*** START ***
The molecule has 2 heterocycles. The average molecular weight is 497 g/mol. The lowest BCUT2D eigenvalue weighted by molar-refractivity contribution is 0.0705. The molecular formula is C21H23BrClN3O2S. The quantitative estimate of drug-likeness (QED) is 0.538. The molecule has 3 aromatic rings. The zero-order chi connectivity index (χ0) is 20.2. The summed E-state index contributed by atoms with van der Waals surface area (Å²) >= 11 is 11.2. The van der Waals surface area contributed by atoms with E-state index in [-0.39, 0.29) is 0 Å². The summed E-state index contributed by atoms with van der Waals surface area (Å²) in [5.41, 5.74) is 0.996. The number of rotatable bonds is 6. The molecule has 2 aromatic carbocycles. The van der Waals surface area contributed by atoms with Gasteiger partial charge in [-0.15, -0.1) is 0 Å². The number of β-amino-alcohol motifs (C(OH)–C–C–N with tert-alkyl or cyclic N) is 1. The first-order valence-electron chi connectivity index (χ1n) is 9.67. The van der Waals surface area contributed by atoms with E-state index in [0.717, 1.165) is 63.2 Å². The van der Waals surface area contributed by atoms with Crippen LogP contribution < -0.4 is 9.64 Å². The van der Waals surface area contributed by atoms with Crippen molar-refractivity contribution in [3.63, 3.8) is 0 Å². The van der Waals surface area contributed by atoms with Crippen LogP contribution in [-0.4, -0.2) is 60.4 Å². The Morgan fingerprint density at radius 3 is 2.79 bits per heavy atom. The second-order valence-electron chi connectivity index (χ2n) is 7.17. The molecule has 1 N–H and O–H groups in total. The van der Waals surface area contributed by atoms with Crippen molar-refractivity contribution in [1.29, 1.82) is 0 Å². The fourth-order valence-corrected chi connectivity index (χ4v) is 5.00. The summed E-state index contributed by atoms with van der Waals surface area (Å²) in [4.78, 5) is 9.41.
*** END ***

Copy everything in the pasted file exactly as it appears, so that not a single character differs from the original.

The molecule has 2 heterocycles. The average molecular weight is 497 g/mol. The lowest BCUT2D eigenvalue weighted by molar-refractivity contribution is 0.0705. The molecular formula is C21H23BrClN3O2S. The quantitative estimate of drug-likeness (QED) is 0.538. The molecule has 3 aromatic rings. The zero-order chi connectivity index (χ0) is 20.2. The summed E-state index contributed by atoms with van der Waals surface area (Å²) >= 11 is 11.2. The van der Waals surface area contributed by atoms with E-state index in [-0.39, 0.29) is 0 Å². The summed E-state index contributed by atoms with van der Waals surface area (Å²) in [5.41, 5.74) is 0.996. The number of rotatable bonds is 6. The molecule has 2 aromatic carbocycles. The van der Waals surface area contributed by atoms with Gasteiger partial charge in [-0.15, -0.1) is 0 Å². The number of β-amino-alcohol motifs (C(OH)–C–C–N with tert-alkyl or cyclic N) is 1. The first-order valence-electron chi connectivity index (χ1n) is 9.67. The van der Waals surface area contributed by atoms with E-state index in [0.717, 1.165) is 63.2 Å². The van der Waals surface area contributed by atoms with Crippen LogP contribution < -0.4 is 9.64 Å². The van der Waals surface area contributed by atoms with Crippen molar-refractivity contribution in [3.63, 3.8) is 0 Å². The van der Waals surface area contributed by atoms with Crippen LogP contribution in [-0.4, -0.2) is 60.4 Å². The Morgan fingerprint density at radius 3 is 2.79 bits per heavy atom. The second-order valence-electron chi connectivity index (χ2n) is 7.17. The molecule has 1 N–H and O–H groups in total. The van der Waals surface area contributed by atoms with Crippen molar-refractivity contribution in [1.29, 1.82) is 0 Å². The fourth-order valence-corrected chi connectivity index (χ4v) is 5.00. The summed E-state index contributed by atoms with van der Waals surface area (Å²) in [4.78, 5) is 9.41.